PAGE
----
The meeting about the failed pupils was as mind-bendingly boring as I feared – and then some! It reminded me of the worst excesses of a combination of LHS Curriculum Meetings and Regional Meetings of the NUT. Everyone gave their five penn’orth of irrelevant, repetitive noise prolonging the meeting way beyond its worth and interest. When most of the meeting is in Catalan (not even Spanish) then there is an added level of insane tedium that stretches even my wide ranging acceptance of educational moonshine!

It eventually ended and then we were fed.

By the time I got home (after buying the small fridge) I was exhausted and in no fit condition to go to the opera.

But, with the cost of the ticket slapping me around the face, go I did.

I really don’t know whether to laugh or cry at the production of ‘Salome’ that I saw.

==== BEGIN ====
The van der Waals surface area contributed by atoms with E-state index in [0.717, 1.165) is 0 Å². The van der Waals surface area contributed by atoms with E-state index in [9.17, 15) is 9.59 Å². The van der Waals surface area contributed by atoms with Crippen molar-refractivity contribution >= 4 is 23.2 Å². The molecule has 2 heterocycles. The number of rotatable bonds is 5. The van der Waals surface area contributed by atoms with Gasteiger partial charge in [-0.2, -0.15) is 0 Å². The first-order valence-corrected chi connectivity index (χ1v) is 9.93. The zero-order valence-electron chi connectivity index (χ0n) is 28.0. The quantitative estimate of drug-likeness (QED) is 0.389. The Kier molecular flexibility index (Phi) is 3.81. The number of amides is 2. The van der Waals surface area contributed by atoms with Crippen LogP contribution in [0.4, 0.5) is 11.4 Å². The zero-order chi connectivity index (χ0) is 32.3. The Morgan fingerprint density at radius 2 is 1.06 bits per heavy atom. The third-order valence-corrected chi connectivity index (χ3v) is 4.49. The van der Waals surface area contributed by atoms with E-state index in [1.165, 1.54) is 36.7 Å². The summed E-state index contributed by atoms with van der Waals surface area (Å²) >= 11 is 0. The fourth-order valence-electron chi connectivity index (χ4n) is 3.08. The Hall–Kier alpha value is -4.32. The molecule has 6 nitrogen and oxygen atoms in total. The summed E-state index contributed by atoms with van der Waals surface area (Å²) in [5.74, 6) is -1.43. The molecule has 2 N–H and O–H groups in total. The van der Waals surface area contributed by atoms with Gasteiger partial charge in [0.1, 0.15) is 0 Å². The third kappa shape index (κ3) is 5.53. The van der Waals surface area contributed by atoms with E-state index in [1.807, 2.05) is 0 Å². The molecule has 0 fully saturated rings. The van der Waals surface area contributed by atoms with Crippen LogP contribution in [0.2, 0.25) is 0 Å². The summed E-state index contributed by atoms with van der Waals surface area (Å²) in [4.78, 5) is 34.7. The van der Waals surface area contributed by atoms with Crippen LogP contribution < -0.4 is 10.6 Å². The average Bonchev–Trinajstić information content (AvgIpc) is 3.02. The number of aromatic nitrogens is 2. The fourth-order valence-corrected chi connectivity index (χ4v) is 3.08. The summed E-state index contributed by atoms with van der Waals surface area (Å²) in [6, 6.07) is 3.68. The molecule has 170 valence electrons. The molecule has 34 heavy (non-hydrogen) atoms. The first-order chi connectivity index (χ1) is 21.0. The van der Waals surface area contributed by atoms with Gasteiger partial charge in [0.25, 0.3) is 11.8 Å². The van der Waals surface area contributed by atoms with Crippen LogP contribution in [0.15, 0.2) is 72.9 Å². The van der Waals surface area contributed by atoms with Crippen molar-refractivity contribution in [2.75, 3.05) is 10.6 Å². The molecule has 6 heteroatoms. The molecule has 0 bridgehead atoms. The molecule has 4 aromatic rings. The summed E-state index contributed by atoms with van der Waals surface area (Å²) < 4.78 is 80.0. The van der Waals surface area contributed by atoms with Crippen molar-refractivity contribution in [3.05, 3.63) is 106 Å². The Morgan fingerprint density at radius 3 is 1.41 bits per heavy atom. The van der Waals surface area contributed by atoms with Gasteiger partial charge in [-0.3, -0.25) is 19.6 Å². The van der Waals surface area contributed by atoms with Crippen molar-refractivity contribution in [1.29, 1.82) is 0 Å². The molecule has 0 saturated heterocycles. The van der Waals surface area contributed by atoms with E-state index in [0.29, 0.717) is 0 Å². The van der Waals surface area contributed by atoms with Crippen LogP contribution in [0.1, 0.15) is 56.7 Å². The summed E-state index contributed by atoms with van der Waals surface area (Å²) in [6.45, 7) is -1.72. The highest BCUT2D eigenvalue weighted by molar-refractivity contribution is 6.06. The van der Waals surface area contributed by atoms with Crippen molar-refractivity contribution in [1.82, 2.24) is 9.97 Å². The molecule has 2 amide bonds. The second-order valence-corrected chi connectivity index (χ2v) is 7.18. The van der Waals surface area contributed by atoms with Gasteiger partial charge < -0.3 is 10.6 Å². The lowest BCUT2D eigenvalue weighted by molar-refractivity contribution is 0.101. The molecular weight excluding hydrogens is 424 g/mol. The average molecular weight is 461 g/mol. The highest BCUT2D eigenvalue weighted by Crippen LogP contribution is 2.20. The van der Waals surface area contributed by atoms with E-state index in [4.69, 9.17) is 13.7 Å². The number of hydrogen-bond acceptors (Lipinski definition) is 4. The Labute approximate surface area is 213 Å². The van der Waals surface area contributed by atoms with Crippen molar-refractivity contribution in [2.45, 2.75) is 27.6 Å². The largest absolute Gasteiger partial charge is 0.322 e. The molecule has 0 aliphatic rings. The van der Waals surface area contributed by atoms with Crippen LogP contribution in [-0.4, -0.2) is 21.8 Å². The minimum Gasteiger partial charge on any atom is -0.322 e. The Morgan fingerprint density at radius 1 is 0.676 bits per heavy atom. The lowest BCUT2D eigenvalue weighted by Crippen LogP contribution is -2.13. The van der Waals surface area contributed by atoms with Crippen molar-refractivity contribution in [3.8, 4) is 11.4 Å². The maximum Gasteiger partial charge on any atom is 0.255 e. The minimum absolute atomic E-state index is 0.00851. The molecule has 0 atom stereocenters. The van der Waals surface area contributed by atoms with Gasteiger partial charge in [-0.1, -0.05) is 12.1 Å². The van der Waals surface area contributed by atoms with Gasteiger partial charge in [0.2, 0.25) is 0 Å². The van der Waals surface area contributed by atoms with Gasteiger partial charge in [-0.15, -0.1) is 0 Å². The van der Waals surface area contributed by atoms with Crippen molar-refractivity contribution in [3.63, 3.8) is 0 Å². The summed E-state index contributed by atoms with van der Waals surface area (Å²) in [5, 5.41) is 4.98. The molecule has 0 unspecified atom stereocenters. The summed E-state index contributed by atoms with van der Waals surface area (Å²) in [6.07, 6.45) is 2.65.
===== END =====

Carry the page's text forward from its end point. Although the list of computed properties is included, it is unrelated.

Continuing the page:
Musically it was a triumph. The Orquestra Simfonica del Gran Teatre del Liceu was on great form and was ably conducted by Michael Boder, but the production directed by Guy Joosten (this is a co-production with La Monnaie-De Munt in Brussells) was a shocking mess.

The whole thing was updated and performed in modern dress. Jochanaan was well sung by Mark Delavan and was dressed like a rather seedy university lecturer of the old school. His nemesis was brilliantly sung by Nina Stemme as Salome – and at that point I become a little harsh about the general level of singing of the rest of the cast. Strauss may not always be the most sympathetic of accompanists for the tentative singer, but many of the singers lost the battle with the orchestra.

It is difficult to know where to start on my destruction of the production, there are so many infelicities in the mish-mash of ideas which bump around, each striving to provide a key to the ‘Concept’ motivating the production.

I have nothing against the up-dating of the production and the dressing of the soldiers as armed security personnel was a good one, but their posturing with guns soon became irritating rather than effective. The accidental shooting of Narraboth by Salome (sic) was worked into the production well and gave a new slant to the narrative.